Duckweed a problem for canal boaters


An accumulation of duckweed is seen on the surface of the Dismal Swamp Canal Tuesday afternoon. The photo was taken looking north from the dock of the Dismal Swamp Canal Welcome Center.


By Chris Day
Multimedia Editor

Thursday, November 23, 2017

SOUTH MILLS — A culprit known as duckweed is lending an extra emphasis to the word “dismal” on the Dismal Swamp Canal.

Donna Stewart, director at the Dismal Swamp Welcome Center, says she’s certain the unusual amount of duckweed in the canal is the reason many boaters have opted not to use it.

"I know it's a reason," Stewart said, adding some boaters who’ve stopped at the welcome center since the canal’s reopening late last month have told her they wished they hadn't taken the waterway.

"I wish I'd turned around and gone back the other way," some boaters have commented to her, she said. 

"I feel like this is the big reason people are choosing the Virginia Cut," Stewart added.

While boaters using the Dismal Swamp Canal must pass through the lock at South Mills, the Virginia Cut takes them around the canal and through the lock at Great Bridge, in Virginia. The Virginia Cut winds roughly 15 miles into the Currituck Sound and eventually through Coinjock along the North River and into the Albemarle Sound. 

Traffic on the canal came to a halt last October when the U.S. Corps of Engineers closed the waterway in the aftermath of Hurricane Matthew to perform dredging work and clear trees and other debris.

While the canal has been back open since Oct. 31, traffic appears to be sluggish.

In October 2015, a total of 394 boaters used the canal, according to numbers counted by the lock master at the South Mills Lock. Just three boaters used the canal on Oct. 31, the only day in October this year the canal was open, Stewart said.

The number of boaters using the canal this month isn’t yet available, but there’s been decreasing use in recent years. According to the South Mills lock master, 294 boaters passed through the canal in November 2013. That number fell to 259 in November 2014 and just 199 in November 2015.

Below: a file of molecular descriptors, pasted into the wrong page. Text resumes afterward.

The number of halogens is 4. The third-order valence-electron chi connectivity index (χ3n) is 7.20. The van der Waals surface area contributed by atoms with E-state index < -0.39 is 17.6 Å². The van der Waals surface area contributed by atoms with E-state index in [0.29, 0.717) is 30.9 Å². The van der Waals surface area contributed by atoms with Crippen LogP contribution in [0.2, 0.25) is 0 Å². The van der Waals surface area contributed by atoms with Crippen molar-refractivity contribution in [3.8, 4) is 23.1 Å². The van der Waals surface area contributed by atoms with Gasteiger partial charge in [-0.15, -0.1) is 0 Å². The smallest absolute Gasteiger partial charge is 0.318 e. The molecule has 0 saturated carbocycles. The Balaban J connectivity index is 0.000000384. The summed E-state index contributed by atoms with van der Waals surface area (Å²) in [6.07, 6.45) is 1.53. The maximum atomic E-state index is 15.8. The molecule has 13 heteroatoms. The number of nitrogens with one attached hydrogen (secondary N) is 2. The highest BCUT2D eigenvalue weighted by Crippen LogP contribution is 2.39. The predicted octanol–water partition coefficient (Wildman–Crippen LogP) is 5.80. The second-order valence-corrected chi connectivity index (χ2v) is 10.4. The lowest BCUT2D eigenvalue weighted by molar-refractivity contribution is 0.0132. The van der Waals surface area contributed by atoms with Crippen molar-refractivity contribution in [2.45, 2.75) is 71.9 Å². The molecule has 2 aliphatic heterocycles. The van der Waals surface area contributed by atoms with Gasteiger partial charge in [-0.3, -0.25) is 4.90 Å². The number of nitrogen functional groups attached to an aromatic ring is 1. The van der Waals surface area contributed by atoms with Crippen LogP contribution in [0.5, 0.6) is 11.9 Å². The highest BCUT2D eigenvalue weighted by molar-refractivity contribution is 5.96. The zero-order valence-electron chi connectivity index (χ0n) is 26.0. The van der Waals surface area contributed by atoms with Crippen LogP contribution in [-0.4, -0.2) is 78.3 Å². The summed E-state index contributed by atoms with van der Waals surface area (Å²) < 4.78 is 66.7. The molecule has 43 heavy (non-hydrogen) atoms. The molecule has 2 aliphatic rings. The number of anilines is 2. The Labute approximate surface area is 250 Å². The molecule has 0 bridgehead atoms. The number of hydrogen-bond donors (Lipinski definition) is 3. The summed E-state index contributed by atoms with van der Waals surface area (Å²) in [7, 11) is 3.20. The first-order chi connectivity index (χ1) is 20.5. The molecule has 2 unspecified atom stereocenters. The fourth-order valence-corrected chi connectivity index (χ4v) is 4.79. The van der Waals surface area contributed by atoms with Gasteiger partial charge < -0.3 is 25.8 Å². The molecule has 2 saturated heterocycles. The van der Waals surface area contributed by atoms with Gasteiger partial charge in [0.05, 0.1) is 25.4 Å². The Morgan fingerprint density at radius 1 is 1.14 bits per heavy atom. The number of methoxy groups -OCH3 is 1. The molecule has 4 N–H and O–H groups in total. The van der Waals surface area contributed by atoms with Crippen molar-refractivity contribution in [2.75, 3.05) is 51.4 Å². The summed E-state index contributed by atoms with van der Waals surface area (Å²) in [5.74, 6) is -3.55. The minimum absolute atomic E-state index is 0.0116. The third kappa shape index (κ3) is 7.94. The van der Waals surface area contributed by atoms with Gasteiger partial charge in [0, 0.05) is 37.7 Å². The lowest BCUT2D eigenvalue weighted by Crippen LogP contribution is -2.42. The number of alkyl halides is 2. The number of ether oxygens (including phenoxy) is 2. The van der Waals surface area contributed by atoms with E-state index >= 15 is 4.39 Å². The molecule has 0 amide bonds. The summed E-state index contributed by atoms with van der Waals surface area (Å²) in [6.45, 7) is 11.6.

Duckweed is a marine vegetation that floats on the surface of the water. Ted Manzer, an agriculture teacher at Northeastern High School, writing about duckweed in his weekly column in The Daily Advance once described it as “a floating flowering plant without stems” whose “growth rate can be phenomenal.”

“Under good conditions duckweed can double its biomass in less than 24 hours,” Manzer wrote. ”This means it can cover an acre of water in less than a month and a half.”

Also helping duckweed spread, Manzer said, are wild fowl like ducks who eat the plant.

“The problem is that the birds don’t really control it. They spread it to other waters,” he wrote.

The closing of the canal for roughly a year likely contributed to the growth of the duckweed. Because the canal was closed, its waters were still and undisturbed. Add to that the summer's heat, the result was an environment in which duckweed thrives.

Duckweed is a nuisance for boaters. That’s because it can accumulate in the vessel’s engine’s sea strainer, and if the strainer is not routinely removed and cleaned the result can be engine overheating and other problems. Raw water used for inboard engine cooling is pumped aboard and passes through the strainer, which filters out unwanted debris. That water is then pumped back overboard.  

But Duckweed isn’t just the bane of boaters. It can be deadly for other plants that live in affected waterways. 

“These floating plants cover the surface (of the water) and eliminate light to submerged aquatic plants, causing their demise,” Manzer wrote in his column.

While the outbreak of duckweed in the canal has been bad, not all boaters have complained about it. 

"We've had mixed reviews" from boaters, said Stewart.

In the last month boaters moored at Mariners’ Wharf also reported mixed reviews of the duckweed. While some said they had to routinely clean their strainers while using the canal, others said it wasn’t a problem for them. Changing daily wind conditions may play a role in how duckweed accumulates in certain patches of the canal. 

Stewart encourages boaters to visit the welcome center's facebook page (facebook.com/DismalSwampWelcomeCenter/) for daily photos of the duckweed accumulation around the center's docks.